Financial plan - including insurance coverage and access to necessary financial support, disability, etc.
40M Australia
2018 Dx RC, 12cm high
G2, EMVI, LVI. 4 liver mets
pT3N1aM1a Stage IVa. MSS NRAS G13R
CEA: Nov-18= 14; then <2. Jun-22: 5
11/18 FOLFOX x6
3/19 Liver resection
5/19 25x pelvic IMRT radiation
7/19 ULAR & ileo (reversed)
8/19 Liver lesion
12/19 Liver resection
11/21 Liver met & celiac node; 2-3 tiny lung things
12/21 PVE
3/22 Nodal spread & 3 liver mets. Lymphadenectomy
4/22 Liver SBRT
6/22 Liver looks good. Still some small lung things

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Re: Checklists for newly diagnosed Stage IV patients?

Postby Peregrine » Tue May 31, 2022 4:40 am

Thanks to everyone for the comments, all of which are useful. As prayingforccr suggests, at this point in time we are probably at the early stages of "brainstorming" where we are collecting different ideas for analysis and classification into a small number of categories that will eventually lead to a bullet list of points that can finally lead to one or more checklists.

There are some issues or concerns with all of this, however.  As Gina has already suggested, there is the problem of TMI (Too Much Information) where many newly diagnosed patients are already stressed to the limit and up to their ears with Google-search information to the point that they cannot deal with a long, comprehensive list of concerns that urgently need to be dealt with.  So, this amounts to the dilemma of choosing between a long, comprehensive checklist and a much shorter one that newly diagnosed patients will actually be able to handle.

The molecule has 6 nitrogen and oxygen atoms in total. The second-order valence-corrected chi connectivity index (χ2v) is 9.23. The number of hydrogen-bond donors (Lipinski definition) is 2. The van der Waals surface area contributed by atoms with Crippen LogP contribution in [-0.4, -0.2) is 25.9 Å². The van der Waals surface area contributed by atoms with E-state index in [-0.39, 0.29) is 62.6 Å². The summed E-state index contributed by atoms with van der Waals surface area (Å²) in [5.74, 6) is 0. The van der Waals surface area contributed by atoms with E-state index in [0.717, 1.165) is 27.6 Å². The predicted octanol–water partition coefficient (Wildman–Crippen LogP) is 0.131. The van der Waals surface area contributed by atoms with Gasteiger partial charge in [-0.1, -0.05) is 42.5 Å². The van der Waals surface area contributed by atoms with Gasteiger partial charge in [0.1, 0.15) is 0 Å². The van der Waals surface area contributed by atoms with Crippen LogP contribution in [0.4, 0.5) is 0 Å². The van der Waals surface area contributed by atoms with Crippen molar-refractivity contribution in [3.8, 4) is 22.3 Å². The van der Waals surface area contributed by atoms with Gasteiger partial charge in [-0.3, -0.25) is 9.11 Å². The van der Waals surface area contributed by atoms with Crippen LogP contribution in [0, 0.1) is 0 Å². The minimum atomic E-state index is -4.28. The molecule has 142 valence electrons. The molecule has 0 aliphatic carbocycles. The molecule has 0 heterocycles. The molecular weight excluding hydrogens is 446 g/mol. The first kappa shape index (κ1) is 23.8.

Perhaps we could first develop a comprehensive list and then decide how to prioritize it or fragment it into a smaller number of high-priority points that could be more easily addressed.

 I'm not sure exactly how to deal with this. My own preference is to develop a more-or-less comprehensive master checklist and then extract subsets of this master checklist to be used for special purposes.

The main "special purpose" that I have in mind is to have a focused checklist that will help guarantee that all of the data elements, consultations and verifications necessary for developing a truly  personalized Stage IV treatment plan are completed before any sort of treatment intervention is ever launched.  This is to insure that the necessary thinking is done up front in order to make sure that the patient is not just routinely scheduled for a one-size-fits-all palliative standard-of-care (SOC) regimen that may turn out not to be the best possible regimen to guarantee a favorable treatment outcome in their case.

And as Rob has suggested, the initial treatment planning must be thorough and multidisciplinary in nature and must lay out, in advance, all of the sequential elements of the plan, specifying the details of what kinds of interventions (chemo, radiation, surgery) are planned and in what order, with provisions for a Plan "B" or Plan "C" in case the preferred Plan "A" fails to achieve the desired results. This multi-level plan must be based on as much relevant diagnostic data that can possibly be collected and verified in the first few weeks so as to insure that the treatment is based on complete, detailed staging information.

Right now I am in the process of translating into English and adapting a 12-point cancer checklist (published earlier this year in Europe) for my own use here as a kind of boilerplate draft to start with. Actually, the European checklist has quite a bit of overlap with the list that Rob has already given, but it needs to be adapted to the American colorectal cancer context if it is ever going to be useful in the U.S.